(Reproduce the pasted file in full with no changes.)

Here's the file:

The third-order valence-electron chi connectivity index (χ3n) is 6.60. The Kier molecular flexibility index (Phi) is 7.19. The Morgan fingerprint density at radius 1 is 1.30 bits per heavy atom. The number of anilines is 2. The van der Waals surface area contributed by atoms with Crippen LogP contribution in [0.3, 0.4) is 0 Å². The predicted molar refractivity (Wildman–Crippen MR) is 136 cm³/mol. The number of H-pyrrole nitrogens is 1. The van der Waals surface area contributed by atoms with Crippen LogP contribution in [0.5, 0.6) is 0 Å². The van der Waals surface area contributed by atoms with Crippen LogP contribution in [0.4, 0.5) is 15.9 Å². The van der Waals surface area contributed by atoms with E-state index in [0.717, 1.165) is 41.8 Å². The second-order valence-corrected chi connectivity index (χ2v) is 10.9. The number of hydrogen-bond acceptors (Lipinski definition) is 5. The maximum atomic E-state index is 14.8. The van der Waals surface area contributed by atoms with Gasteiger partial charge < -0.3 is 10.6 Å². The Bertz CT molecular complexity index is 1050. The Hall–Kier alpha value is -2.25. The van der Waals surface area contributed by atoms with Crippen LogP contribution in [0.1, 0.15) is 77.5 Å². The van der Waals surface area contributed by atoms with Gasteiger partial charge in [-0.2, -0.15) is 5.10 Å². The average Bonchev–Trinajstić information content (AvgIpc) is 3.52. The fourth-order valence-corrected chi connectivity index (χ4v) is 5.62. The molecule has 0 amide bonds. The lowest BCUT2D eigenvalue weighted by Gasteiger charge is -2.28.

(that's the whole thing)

The third-order valence-electron chi connectivity index (χ3n) is 6.60. The Kier molecular flexibility index (Phi) is 7.19. The Morgan fingerprint density at radius 1 is 1.30 bits per heavy atom. The number of anilines is 2. The van der Waals surface area contributed by atoms with Crippen LogP contribution in [0.3, 0.4) is 0 Å². The predicted molar refractivity (Wildman–Crippen MR) is 136 cm³/mol. The number of H-pyrrole nitrogens is 1. The van der Waals surface area contributed by atoms with Crippen LogP contribution in [0.5, 0.6) is 0 Å². The van der Waals surface area contributed by atoms with Crippen LogP contribution in [0.4, 0.5) is 15.9 Å². The van der Waals surface area contributed by atoms with E-state index in [0.717, 1.165) is 41.8 Å². The second-order valence-corrected chi connectivity index (χ2v) is 10.9. The number of hydrogen-bond acceptors (Lipinski definition) is 5. The maximum atomic E-state index is 14.8. The van der Waals surface area contributed by atoms with Gasteiger partial charge < -0.3 is 10.6 Å². The Bertz CT molecular complexity index is 1050. The Hall–Kier alpha value is -2.25. The van der Waals surface area contributed by atoms with Crippen LogP contribution in [0.1, 0.15) is 77.5 Å². The van der Waals surface area contributed by atoms with Gasteiger partial charge in [-0.2, -0.15) is 5.10 Å². The average Bonchev–Trinajstić information content (AvgIpc) is 3.52. The fourth-order valence-corrected chi connectivity index (χ4v) is 5.62. The molecule has 0 amide bonds. The lowest BCUT2D eigenvalue weighted by Gasteiger charge is -2.28.